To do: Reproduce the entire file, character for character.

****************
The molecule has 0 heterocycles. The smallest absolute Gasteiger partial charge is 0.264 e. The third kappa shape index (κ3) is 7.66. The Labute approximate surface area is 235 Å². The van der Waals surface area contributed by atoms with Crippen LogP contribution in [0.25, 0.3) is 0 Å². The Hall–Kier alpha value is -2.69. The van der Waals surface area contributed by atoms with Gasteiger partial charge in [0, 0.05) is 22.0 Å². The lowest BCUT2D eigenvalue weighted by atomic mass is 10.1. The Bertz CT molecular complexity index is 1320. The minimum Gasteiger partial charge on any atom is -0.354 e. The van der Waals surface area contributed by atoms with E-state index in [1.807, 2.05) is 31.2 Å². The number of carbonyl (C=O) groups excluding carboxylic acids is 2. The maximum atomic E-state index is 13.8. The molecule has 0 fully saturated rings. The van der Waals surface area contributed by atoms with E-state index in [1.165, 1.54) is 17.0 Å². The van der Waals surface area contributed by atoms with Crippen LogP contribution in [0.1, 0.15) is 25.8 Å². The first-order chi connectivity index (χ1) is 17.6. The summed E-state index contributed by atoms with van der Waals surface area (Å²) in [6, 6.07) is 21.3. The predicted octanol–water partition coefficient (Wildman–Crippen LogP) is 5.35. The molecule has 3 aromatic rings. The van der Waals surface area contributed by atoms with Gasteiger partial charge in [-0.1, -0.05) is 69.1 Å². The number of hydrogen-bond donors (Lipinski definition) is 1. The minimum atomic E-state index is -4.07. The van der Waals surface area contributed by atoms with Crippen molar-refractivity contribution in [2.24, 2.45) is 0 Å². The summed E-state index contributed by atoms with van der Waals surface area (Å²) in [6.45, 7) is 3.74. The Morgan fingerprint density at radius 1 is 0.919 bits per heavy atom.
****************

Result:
The molecule has 0 heterocycles. The smallest absolute Gasteiger partial charge is 0.264 e. The third kappa shape index (κ3) is 7.66. The Labute approximate surface area is 235 Å². The van der Waals surface area contributed by atoms with Crippen LogP contribution in [0.25, 0.3) is 0 Å². The Hall–Kier alpha value is -2.69. The van der Waals surface area contributed by atoms with Gasteiger partial charge in [0, 0.05) is 22.0 Å². The lowest BCUT2D eigenvalue weighted by atomic mass is 10.1. The Bertz CT molecular complexity index is 1320. The minimum Gasteiger partial charge on any atom is -0.354 e. The van der Waals surface area contributed by atoms with E-state index in [1.807, 2.05) is 31.2 Å². The number of carbonyl (C=O) groups excluding carboxylic acids is 2. The maximum atomic E-state index is 13.8. The molecule has 0 fully saturated rings. The van der Waals surface area contributed by atoms with E-state index in [1.165, 1.54) is 17.0 Å². The van der Waals surface area contributed by atoms with Crippen LogP contribution in [0.1, 0.15) is 25.8 Å². The first-order chi connectivity index (χ1) is 17.6. The summed E-state index contributed by atoms with van der Waals surface area (Å²) in [6, 6.07) is 21.3. The predicted octanol–water partition coefficient (Wildman–Crippen LogP) is 5.35. The molecule has 3 aromatic rings. The van der Waals surface area contributed by atoms with Gasteiger partial charge in [-0.1, -0.05) is 69.1 Å². The number of hydrogen-bond donors (Lipinski definition) is 1. The minimum atomic E-state index is -4.07. The van der Waals surface area contributed by atoms with Crippen molar-refractivity contribution in [2.24, 2.45) is 0 Å². The summed E-state index contributed by atoms with van der Waals surface area (Å²) in [6.45, 7) is 3.74. The Morgan fingerprint density at radius 1 is 0.919 bits per heavy atom.